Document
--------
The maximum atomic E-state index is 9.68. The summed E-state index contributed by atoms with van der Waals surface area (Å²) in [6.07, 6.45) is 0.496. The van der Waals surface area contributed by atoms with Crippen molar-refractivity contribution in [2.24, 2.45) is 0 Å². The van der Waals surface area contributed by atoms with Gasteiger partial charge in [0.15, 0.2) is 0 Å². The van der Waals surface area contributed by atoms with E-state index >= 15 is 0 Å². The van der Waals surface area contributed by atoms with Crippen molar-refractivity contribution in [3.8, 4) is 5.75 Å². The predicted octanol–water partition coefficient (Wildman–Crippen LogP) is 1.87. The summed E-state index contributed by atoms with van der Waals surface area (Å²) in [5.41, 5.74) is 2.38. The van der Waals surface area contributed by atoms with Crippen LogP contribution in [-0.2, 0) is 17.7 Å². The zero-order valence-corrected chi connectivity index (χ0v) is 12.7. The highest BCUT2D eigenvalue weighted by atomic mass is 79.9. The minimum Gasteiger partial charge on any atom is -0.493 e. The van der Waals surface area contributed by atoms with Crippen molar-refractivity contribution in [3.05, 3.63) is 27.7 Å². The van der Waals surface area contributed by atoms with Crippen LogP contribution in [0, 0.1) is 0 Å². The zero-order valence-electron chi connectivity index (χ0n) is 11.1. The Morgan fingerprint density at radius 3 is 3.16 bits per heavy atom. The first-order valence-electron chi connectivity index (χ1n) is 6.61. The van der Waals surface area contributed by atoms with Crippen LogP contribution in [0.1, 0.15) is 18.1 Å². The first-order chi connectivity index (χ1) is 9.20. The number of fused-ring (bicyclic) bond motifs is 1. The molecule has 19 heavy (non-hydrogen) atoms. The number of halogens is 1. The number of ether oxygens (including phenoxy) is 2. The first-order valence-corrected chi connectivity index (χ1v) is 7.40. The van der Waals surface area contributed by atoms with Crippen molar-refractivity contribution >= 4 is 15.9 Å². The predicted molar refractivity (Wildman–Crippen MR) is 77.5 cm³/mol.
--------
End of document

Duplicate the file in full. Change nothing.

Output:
The maximum atomic E-state index is 9.68. The summed E-state index contributed by atoms with van der Waals surface area (Å²) in [6.07, 6.45) is 0.496. The van der Waals surface area contributed by atoms with Crippen molar-refractivity contribution in [2.24, 2.45) is 0 Å². The van der Waals surface area contributed by atoms with Gasteiger partial charge in [0.15, 0.2) is 0 Å². The van der Waals surface area contributed by atoms with E-state index >= 15 is 0 Å². The van der Waals surface area contributed by atoms with Crippen molar-refractivity contribution in [3.8, 4) is 5.75 Å². The predicted octanol–water partition coefficient (Wildman–Crippen LogP) is 1.87. The summed E-state index contributed by atoms with van der Waals surface area (Å²) in [5.41, 5.74) is 2.38. The van der Waals surface area contributed by atoms with Crippen LogP contribution in [-0.2, 0) is 17.7 Å². The zero-order valence-corrected chi connectivity index (χ0v) is 12.7. The highest BCUT2D eigenvalue weighted by atomic mass is 79.9. The minimum Gasteiger partial charge on any atom is -0.493 e. The van der Waals surface area contributed by atoms with Crippen molar-refractivity contribution in [3.05, 3.63) is 27.7 Å². The van der Waals surface area contributed by atoms with Crippen LogP contribution in [0, 0.1) is 0 Å². The zero-order valence-electron chi connectivity index (χ0n) is 11.1. The Morgan fingerprint density at radius 3 is 3.16 bits per heavy atom. The first-order valence-electron chi connectivity index (χ1n) is 6.61. The van der Waals surface area contributed by atoms with Crippen LogP contribution in [0.1, 0.15) is 18.1 Å². The first-order chi connectivity index (χ1) is 9.20. The number of fused-ring (bicyclic) bond motifs is 1. The molecule has 19 heavy (non-hydrogen) atoms. The number of halogens is 1. The number of ether oxygens (including phenoxy) is 2. The first-order valence-corrected chi connectivity index (χ1v) is 7.40. The van der Waals surface area contributed by atoms with Crippen molar-refractivity contribution >= 4 is 15.9 Å². The predicted molar refractivity (Wildman–Crippen MR) is 77.5 cm³/mol.